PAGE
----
The second model is to run a proper virtual restaurant. A cloud kitchen doesn’t have a storefront. This solves some of the problems mentioned in the first model. Running a virtual restaurant requires space for rent, visibility on delivery service apps like Zomato, optimized labor, facilities and ingredients for production. A cloud kitchen could satisfy all these requirements.

The third model is to run a shared cloud kitchen. That is a business in itself, where entrepreneurs rent kitchen space to multiple brands, much like a co-working space. Here, the entrepreneurs act more like landlords than as food producers. They provide all the facilities for virtual restaurants to run and succeed.

Now, since we have understood something about the models and working of cloud kitchens, let's see where the delivery apps come into play and why they could be significant players in the future market.

All the above-mentioned models for cloud kitchens utilize the delivery service apps available on mobiles like UberEats, Zomato, Swiggy, etc. These apps use a lot of user data and seller data to make out a menu for every hour of the day and every season of the year. Let’s take a classical example of Amazon to understand this.

Every year, hundreds of Amazon Basic products are unveiled and they succeed straight away. That’s not how products work, isn’t it? If we take a closer look, Amazon is a middleman between a seller and a buyer. So, naturally, they have the seller and the consumer data with them. By this, Amazon pretty much knows which products are preferred by people at which time of the year, the rational pricing of the product, what people dislike about the product and so on. Then, they rent a production house to make a similar product, built over the short-comings of the bestseller and price it aggressively for sale. Another power that Amazon has is that of “Digital Real Estate”. By this, Amazon could pose their products to be the number one. Thus, Amazon effectively is eating into the business of its sellers by eliminating the bestseller himself. Amazon earns huge profits by this, without having to do the hard work of trial and error.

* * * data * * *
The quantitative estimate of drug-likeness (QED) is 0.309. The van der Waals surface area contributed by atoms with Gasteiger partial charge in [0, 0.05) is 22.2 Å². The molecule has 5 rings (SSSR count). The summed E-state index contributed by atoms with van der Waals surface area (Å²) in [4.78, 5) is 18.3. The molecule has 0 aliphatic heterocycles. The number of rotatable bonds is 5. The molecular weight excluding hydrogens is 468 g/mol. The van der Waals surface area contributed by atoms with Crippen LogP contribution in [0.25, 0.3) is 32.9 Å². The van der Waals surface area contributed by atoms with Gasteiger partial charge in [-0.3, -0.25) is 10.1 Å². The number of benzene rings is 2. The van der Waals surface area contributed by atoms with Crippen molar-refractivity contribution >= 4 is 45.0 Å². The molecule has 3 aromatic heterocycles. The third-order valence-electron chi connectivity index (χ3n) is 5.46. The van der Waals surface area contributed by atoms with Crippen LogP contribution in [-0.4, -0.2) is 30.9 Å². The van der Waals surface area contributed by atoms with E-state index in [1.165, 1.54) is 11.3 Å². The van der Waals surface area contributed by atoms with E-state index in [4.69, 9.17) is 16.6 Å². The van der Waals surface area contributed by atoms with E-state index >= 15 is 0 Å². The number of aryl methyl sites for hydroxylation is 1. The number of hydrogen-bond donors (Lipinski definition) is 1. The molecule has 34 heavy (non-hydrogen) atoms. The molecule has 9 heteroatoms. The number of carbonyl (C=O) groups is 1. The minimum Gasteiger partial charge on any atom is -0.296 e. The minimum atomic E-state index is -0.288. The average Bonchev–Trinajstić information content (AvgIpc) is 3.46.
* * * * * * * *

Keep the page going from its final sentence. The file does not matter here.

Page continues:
If we translate this to the food market, Zomato and Swiggy are middlemen, just like Amazon. They also have a ton of user data and seller data in possession. With the use of their digital real estate, they can promote their products to the top and maximize profits. Zomato and Swiggy have been working along these lines for some time now. Swiggy Access and Zomato Kitchens are the official cloud kitchens of the respective brands. They are serving a large proportion of the Indian population already, with the best part yet to come. One of the major insecurities of a cloud kitchen or for that matter, any restaurant, is the supply of raw materials. Zomato has been building a robust chain of raw materials called “Zomato Hyperfresh”, which connects the kitchen directly to the source of raw material. That makes them immune to any shortages in the supply in the public market.

Now, let us address why this is believed to be a revolution in the making. For an economy to develop, public spending is equally important as public earning. As more and more people go to work and earn more, their standard of living tends to increase. Furthermore, due to the lack of time, people prefer ordering food or picking them up on their way home. That is what makes these cloud kitchens a lucrative business. Experts suggest that it won’t be too long before cloud kitchens take over the food market and outnumber traditional dine-in restaurants.


Vishaal Harikrishna Kumar

I write because I have something to say. You are encouraged to think outside the blog and not to read in between the lines.